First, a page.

Tuesday, December 12, 2017

Season's Greetings 2017

Season's Greetings 2017
1. Christmas Tree, Covent Garden

2. The Cenotaph, London
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Wishing all members and visitors to this site seasonal greetings of peace and goodwill. Regardless of Creed or nationality peace and goodwill are common to all mankind. They are surely better than war and hostility . 
                          _________________________

During the six years of the Second World War there were many changes to the hitherto familiar wintertime festive rituals. Celebrations were largely scaled down due to restrictions and shortages in Britain and elsewhere. Nevertheless, for many it was still possible to collect greenery from the countryside and have a Christmas tree and other greenery such as holly, ivy and mistletoe continuing what seems to be a timeless tradition transcending international boundaries. 

A visitor to London's Covent Garden around Christmas time will see a large decorated Christmas tree [Photograph No. 1]. According to the Canadian writer and politician AndrĂ© Laurendeau:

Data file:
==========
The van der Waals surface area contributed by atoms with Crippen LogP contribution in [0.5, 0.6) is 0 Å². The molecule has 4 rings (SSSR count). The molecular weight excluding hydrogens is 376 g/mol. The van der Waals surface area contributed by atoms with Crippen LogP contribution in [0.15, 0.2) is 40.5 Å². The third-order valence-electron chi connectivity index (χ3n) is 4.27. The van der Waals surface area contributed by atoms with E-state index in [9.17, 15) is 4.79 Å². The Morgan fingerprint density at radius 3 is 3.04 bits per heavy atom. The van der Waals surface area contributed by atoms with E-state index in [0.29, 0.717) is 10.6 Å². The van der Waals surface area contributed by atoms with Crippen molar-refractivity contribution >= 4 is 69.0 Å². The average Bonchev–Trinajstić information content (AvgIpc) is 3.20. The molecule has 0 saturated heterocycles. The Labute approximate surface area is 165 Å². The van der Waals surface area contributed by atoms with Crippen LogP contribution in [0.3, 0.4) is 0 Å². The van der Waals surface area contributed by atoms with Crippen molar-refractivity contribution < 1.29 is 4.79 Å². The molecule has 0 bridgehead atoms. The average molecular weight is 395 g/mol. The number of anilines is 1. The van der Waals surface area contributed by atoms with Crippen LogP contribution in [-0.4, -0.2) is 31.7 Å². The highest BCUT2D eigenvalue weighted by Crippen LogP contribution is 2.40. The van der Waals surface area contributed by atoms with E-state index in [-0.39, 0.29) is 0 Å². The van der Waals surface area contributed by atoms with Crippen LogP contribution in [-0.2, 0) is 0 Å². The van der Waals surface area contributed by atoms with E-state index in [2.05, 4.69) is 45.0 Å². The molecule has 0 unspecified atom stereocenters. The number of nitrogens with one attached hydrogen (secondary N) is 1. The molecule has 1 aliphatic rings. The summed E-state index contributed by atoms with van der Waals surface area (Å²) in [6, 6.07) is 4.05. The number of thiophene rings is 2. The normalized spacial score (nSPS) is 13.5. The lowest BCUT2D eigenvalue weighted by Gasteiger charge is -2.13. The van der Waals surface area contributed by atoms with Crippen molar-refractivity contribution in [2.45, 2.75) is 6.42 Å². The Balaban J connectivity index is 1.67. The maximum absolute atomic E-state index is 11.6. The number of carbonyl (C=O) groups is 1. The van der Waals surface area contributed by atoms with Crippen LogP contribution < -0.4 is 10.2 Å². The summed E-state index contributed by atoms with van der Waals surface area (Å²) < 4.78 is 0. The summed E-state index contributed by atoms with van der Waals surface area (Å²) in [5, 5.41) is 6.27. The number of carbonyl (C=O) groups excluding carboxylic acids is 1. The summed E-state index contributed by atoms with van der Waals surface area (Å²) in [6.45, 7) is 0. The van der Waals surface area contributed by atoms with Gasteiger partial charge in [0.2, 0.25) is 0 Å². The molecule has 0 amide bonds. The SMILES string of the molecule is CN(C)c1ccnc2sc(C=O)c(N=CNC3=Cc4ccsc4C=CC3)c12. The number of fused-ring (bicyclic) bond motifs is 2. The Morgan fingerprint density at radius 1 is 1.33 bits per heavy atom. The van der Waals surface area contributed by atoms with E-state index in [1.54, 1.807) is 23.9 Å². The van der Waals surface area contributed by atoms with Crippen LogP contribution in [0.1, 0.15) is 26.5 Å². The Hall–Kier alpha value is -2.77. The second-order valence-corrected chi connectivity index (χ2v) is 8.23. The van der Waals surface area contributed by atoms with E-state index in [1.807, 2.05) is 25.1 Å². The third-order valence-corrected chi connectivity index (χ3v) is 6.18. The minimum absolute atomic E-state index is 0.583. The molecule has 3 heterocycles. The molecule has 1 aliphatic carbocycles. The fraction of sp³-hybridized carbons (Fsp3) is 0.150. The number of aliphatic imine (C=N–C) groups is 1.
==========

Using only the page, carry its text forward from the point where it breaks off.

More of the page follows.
"Childhood is to believe that a with a Christmas tree and three snowflakes all the world is changed.

Can a simply decorated Christmas tree and a few snowflakes really transport young children into another world? It does seem so. During the war many children were set the task of collecting the greenery and the tree and perhaps make the decorations for the tree. With snow on the ground children can enter a new playground and perhaps build a snowman and in wartime spend a little time a long way from the war. 

While in London, a visitor can take a short walk from Covent Garden to Whitehall and in a central location will see the Cenotaph [Photograph No 2]. The poppy wreaths seen at the Cenotaph have been left here by Armed Forces Veterans and relatives of those who have died in wars and conflicts. Think of why the Cenotaph was built and why there should be peace and goodwill to all on earth. 
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1 Comments:

Blogger ritsonvaljos said...

Click on the following link to read an article by Amanda Mason on the Imperial War Museum website, "How Britain Celebrated Christmas During the Second World War".

Click here

Tuesday, 12 December, 2017  

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